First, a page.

Magnetic Resonance Imaging Shepherdsville KY

This page provides useful content and local businesses that can help with your search for information on Magnetic Resonance Imaging. You will find helpful, informative articles about Magnetic Resonance Imaging, including "MRI Is Not a Fortune Teller". You will also find local businesses that provide the products or services that you are looking for. Please scroll down to find the local resources in Shepherdsville, KY that will answer all of your questions about Magnetic Resonance Imaging.

Robert David Bretz, MD
(502) 361-6753
879 Old Preston Hwy N
Louisville, KY
Specialties
Radiology
Gender
Male
Education
Medical School: In Univ Sch Of Med, Indianapolis In 46202
Graduation Year: 1972

Data Provided By:
John Edward Sunderland, MD
(502) 361-6764
Louisville, KY
Specialties
Radiology
Gender
Male
Education
Medical School: Oh State Univ Coll Of Med, Columbus Oh 43210
Graduation Year: 1993

Data Provided By:
Elizabeth A Amin, MD
(502) 629-7079
PO Box 35070
Louisville, KY
Specialties
Radiology
Gender
Female
Education
Medical School: Univ Of Manchester, Fac Of Med, Manchester (352-08 Prior 1/71)
Graduation Year: 1968

Data Provided By:
Barbara Kenney Pawley, MD
(502) 629-7661
PO Box 35070
Louisville, KY
Specialties
Radiology
Gender
Female
Education
Medical School: Univ Of Louisville Sch Of Med, Louisville Ky 40202
Graduation Year: 1991

Data Provided By:
Craig C Wetzelberger, MD
1850 Bluegrass Ave
Louisville, KY
Specialties
Radiology
Gender
Male
Education
Graduation Year: 2007

Data Provided By:
Michael Stephen Payne, MD
532 N Bardstown Rd
Mount Washington, KY
Specialties
Radiology, Radiation Oncology
Gender
Male
Education
Medical School: Rush Med Coll Of Rush Univ, Chicago Il 60612
Graduation Year: 1999

Data Provided By:
Kendall R Goldschmidt, MD
(812) 283-5950
7108 Austinwood Rd
Louisville, KY
Specialties
Radiology
Gender
Male
Education
Medical School: Wright State Univ Sch Of Med, Dayton Oh 45401
Graduation Year: 1988

Data Provided By:
Edward N Maxwell, MD, FACR
3300 Oriole Dr
Louisville, KY
Specialties
Radiology
Gender
Male
Education
Graduation Year: 2007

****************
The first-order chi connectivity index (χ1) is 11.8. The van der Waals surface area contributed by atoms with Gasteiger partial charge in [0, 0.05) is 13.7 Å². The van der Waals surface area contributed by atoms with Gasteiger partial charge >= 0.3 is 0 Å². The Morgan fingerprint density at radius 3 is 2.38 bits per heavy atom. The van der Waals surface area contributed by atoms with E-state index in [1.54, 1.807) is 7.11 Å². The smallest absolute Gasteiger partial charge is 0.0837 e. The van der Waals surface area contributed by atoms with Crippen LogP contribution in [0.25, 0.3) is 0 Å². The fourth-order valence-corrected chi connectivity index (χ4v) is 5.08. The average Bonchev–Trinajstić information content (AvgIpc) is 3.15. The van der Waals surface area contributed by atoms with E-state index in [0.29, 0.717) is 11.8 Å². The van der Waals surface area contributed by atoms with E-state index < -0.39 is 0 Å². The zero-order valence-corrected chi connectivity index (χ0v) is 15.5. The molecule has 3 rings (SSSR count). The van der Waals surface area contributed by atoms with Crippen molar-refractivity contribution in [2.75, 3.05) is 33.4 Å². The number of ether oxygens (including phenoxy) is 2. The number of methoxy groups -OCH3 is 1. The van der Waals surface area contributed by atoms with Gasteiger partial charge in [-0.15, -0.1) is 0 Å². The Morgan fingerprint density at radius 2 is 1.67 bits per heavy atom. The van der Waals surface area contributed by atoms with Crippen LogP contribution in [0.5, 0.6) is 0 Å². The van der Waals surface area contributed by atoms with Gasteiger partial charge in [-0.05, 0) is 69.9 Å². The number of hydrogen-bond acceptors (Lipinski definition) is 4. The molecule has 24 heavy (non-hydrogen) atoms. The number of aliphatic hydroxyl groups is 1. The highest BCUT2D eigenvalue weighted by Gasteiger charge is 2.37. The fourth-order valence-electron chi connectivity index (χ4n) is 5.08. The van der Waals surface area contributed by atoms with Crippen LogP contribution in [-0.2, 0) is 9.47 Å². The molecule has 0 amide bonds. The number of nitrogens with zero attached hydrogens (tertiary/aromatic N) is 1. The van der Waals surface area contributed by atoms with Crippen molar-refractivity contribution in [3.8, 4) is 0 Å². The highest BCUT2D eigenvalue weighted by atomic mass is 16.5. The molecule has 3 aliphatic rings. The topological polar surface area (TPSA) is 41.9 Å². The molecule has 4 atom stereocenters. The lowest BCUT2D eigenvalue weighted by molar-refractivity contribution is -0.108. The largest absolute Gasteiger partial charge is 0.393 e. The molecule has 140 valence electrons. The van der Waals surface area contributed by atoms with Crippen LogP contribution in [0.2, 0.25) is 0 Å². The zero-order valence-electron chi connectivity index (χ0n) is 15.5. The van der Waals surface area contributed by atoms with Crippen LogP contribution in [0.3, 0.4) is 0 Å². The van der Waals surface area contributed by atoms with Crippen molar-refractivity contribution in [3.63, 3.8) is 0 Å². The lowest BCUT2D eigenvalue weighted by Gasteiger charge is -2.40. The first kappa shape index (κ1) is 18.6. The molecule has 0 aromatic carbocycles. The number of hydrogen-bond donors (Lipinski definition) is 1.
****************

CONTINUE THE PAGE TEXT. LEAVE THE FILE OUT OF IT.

Data Provided By:
John Timothy Burger, MD
(502) 629-7600
PO Box 35070
Louisville, KY
Specialties
Radiology
Gender
Male
Education
Medical School: Univ Of Louisville Sch Of Med, Louisville Ky 40202
Graduation Year: 1982

Data Provided By:
George Barker Smith, MD
(502) 367-8121
Louisville, KY
Specialties
Radiology
Gender
Male
Education
Medical School: Univ Auto De Guadalajara, Fac De Med, Guadalajara, Jalisco, Mexico
Graduation Year: 1979

Data Provided By:
Data Provided By:

MRI Is Not a Fortune Teller

Magnetic resonance imaging--more commonly known as MRI--provides doctors with computerized pictures of tissues inside the body. This machine creates images that look like slices of the area your doctor is interested in. If a person has neck pain, for example, doctors can use MRI to determine exactly where the problem is and where to operate. But can the MRI give an accurate picture of whether the surgery will be a success?

Seventy-three patients requiring surgery for spinal stenosis were studied. Spinal stenosis develops when the tube surrounding the spinal cord narrows. The resulting pressure on the spinal cord causes "myelopathy," a condition that can cause problems with the bowels and bladder, change the way a person walks, and affect a person's ability to use his or her fingers and hands.

Fifty of the patients were men; 23 were women. Their ages ranged from 43 to 81 years old. The average age was 64.

The authors studied MRI scans taken of each patient before surgery. The authors wanted to compare whether certain qualities of the MRI were common in patients who didn't do well after surgery. If patients with a particular finding on the MRI didn't get good results from surgery, doctors might know not to suggest surgery for these kinds of patients.

The results showed that, for the most part, MRIs don't predict how well a patient will do after surgery. The findings of one type of MRI pattern suggested there was greater damage to the spinal cord tissues. Patients with this MRI pattern tended to do poorly after surgery. But since only four of these patients were in the study, the results weren't conclusive.

A combination of the patients' ages, certain MRI patterns, and duration of symptoms seemed to be good predictors of how well the participants would do after surgery. Younger patients whose MRI scans didn't suggest a lot of damage and whose symptoms hadn't lasted as long were more likely to get good results from surgery.

MRIs can give lots o...

Click here to read the rest of this article from eOrthopod.com